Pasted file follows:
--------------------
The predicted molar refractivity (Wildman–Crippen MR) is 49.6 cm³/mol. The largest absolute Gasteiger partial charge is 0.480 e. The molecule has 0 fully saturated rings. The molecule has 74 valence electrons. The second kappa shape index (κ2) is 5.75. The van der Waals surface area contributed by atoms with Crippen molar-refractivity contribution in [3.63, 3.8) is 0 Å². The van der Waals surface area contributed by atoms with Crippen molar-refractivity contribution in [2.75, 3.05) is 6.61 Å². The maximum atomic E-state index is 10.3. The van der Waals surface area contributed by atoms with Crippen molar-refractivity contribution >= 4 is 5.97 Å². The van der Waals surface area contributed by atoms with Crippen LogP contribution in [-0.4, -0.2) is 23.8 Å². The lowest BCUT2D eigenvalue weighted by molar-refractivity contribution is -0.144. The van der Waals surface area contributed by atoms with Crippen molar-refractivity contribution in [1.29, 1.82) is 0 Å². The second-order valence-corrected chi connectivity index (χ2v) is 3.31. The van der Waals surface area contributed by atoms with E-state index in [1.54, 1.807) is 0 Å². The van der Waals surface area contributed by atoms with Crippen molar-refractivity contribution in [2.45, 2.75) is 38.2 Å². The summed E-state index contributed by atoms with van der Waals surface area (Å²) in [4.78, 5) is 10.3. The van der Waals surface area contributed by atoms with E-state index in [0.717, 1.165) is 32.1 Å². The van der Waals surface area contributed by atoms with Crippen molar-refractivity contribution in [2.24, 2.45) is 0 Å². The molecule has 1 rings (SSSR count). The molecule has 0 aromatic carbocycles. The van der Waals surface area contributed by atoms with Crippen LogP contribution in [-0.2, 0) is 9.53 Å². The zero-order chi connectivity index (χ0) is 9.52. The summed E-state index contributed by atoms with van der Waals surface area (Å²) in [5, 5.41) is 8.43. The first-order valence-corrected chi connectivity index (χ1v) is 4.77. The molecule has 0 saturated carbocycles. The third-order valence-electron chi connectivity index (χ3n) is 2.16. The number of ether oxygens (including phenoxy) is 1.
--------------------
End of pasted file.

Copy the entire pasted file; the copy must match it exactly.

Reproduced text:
The predicted molar refractivity (Wildman–Crippen MR) is 49.6 cm³/mol. The largest absolute Gasteiger partial charge is 0.480 e. The molecule has 0 fully saturated rings. The molecule has 74 valence electrons. The second kappa shape index (κ2) is 5.75. The van der Waals surface area contributed by atoms with Crippen molar-refractivity contribution in [3.63, 3.8) is 0 Å². The van der Waals surface area contributed by atoms with Crippen molar-refractivity contribution in [2.75, 3.05) is 6.61 Å². The maximum atomic E-state index is 10.3. The van der Waals surface area contributed by atoms with Crippen molar-refractivity contribution >= 4 is 5.97 Å². The van der Waals surface area contributed by atoms with Crippen LogP contribution in [-0.4, -0.2) is 23.8 Å². The lowest BCUT2D eigenvalue weighted by molar-refractivity contribution is -0.144. The van der Waals surface area contributed by atoms with Crippen molar-refractivity contribution in [1.29, 1.82) is 0 Å². The second-order valence-corrected chi connectivity index (χ2v) is 3.31. The van der Waals surface area contributed by atoms with E-state index in [1.54, 1.807) is 0 Å². The van der Waals surface area contributed by atoms with Crippen molar-refractivity contribution in [2.45, 2.75) is 38.2 Å². The summed E-state index contributed by atoms with van der Waals surface area (Å²) in [4.78, 5) is 10.3. The van der Waals surface area contributed by atoms with E-state index in [0.717, 1.165) is 32.1 Å². The van der Waals surface area contributed by atoms with Crippen molar-refractivity contribution in [2.24, 2.45) is 0 Å². The molecule has 1 rings (SSSR count). The molecule has 0 aromatic carbocycles. The van der Waals surface area contributed by atoms with Crippen LogP contribution in [-0.2, 0) is 9.53 Å². The zero-order chi connectivity index (χ0) is 9.52. The summed E-state index contributed by atoms with van der Waals surface area (Å²) in [5, 5.41) is 8.43. The first-order valence-corrected chi connectivity index (χ1v) is 4.77. The molecule has 0 saturated carbocycles. The third-order valence-electron chi connectivity index (χ3n) is 2.16. The number of ether oxygens (including phenoxy) is 1.